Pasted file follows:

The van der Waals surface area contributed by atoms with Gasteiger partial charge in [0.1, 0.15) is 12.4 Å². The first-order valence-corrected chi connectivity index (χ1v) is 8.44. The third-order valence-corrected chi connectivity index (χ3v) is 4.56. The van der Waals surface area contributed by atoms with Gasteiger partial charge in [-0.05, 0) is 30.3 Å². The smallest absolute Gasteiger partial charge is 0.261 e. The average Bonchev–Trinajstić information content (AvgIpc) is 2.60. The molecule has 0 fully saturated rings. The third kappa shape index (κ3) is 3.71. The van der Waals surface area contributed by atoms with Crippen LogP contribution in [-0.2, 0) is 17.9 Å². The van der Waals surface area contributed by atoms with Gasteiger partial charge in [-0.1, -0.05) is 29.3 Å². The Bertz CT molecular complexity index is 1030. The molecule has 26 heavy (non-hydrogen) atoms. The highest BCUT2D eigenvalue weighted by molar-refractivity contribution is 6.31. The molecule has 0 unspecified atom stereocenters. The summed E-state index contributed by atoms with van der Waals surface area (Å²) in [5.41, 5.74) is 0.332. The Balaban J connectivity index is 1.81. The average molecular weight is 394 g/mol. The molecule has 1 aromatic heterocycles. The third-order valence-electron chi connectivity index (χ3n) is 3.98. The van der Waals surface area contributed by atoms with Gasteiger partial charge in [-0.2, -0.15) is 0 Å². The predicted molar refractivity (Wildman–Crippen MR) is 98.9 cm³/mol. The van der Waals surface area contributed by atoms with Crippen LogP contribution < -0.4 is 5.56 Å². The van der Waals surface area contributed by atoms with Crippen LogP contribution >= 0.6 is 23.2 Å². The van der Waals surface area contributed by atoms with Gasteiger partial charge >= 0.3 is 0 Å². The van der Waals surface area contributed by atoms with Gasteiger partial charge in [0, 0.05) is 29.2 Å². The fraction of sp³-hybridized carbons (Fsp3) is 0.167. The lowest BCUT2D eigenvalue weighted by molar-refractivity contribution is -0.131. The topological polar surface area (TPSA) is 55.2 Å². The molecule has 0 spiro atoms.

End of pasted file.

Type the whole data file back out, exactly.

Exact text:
The van der Waals surface area contributed by atoms with Gasteiger partial charge in [0.1, 0.15) is 12.4 Å². The first-order valence-corrected chi connectivity index (χ1v) is 8.44. The third-order valence-corrected chi connectivity index (χ3v) is 4.56. The van der Waals surface area contributed by atoms with Gasteiger partial charge in [-0.05, 0) is 30.3 Å². The smallest absolute Gasteiger partial charge is 0.261 e. The average Bonchev–Trinajstić information content (AvgIpc) is 2.60. The molecule has 0 fully saturated rings. The third kappa shape index (κ3) is 3.71. The van der Waals surface area contributed by atoms with Crippen LogP contribution in [-0.2, 0) is 17.9 Å². The van der Waals surface area contributed by atoms with Gasteiger partial charge in [-0.1, -0.05) is 29.3 Å². The Bertz CT molecular complexity index is 1030. The molecule has 26 heavy (non-hydrogen) atoms. The highest BCUT2D eigenvalue weighted by molar-refractivity contribution is 6.31. The molecule has 0 unspecified atom stereocenters. The summed E-state index contributed by atoms with van der Waals surface area (Å²) in [5.41, 5.74) is 0.332. The Balaban J connectivity index is 1.81. The average molecular weight is 394 g/mol. The molecule has 1 aromatic heterocycles. The third-order valence-electron chi connectivity index (χ3n) is 3.98. The van der Waals surface area contributed by atoms with Gasteiger partial charge in [-0.2, -0.15) is 0 Å². The predicted molar refractivity (Wildman–Crippen MR) is 98.9 cm³/mol. The van der Waals surface area contributed by atoms with Crippen LogP contribution < -0.4 is 5.56 Å². The van der Waals surface area contributed by atoms with Crippen LogP contribution >= 0.6 is 23.2 Å². The van der Waals surface area contributed by atoms with Gasteiger partial charge >= 0.3 is 0 Å². The van der Waals surface area contributed by atoms with Gasteiger partial charge in [0, 0.05) is 29.2 Å². The fraction of sp³-hybridized carbons (Fsp3) is 0.167. The lowest BCUT2D eigenvalue weighted by molar-refractivity contribution is -0.131. The topological polar surface area (TPSA) is 55.2 Å². The molecule has 0 spiro atoms.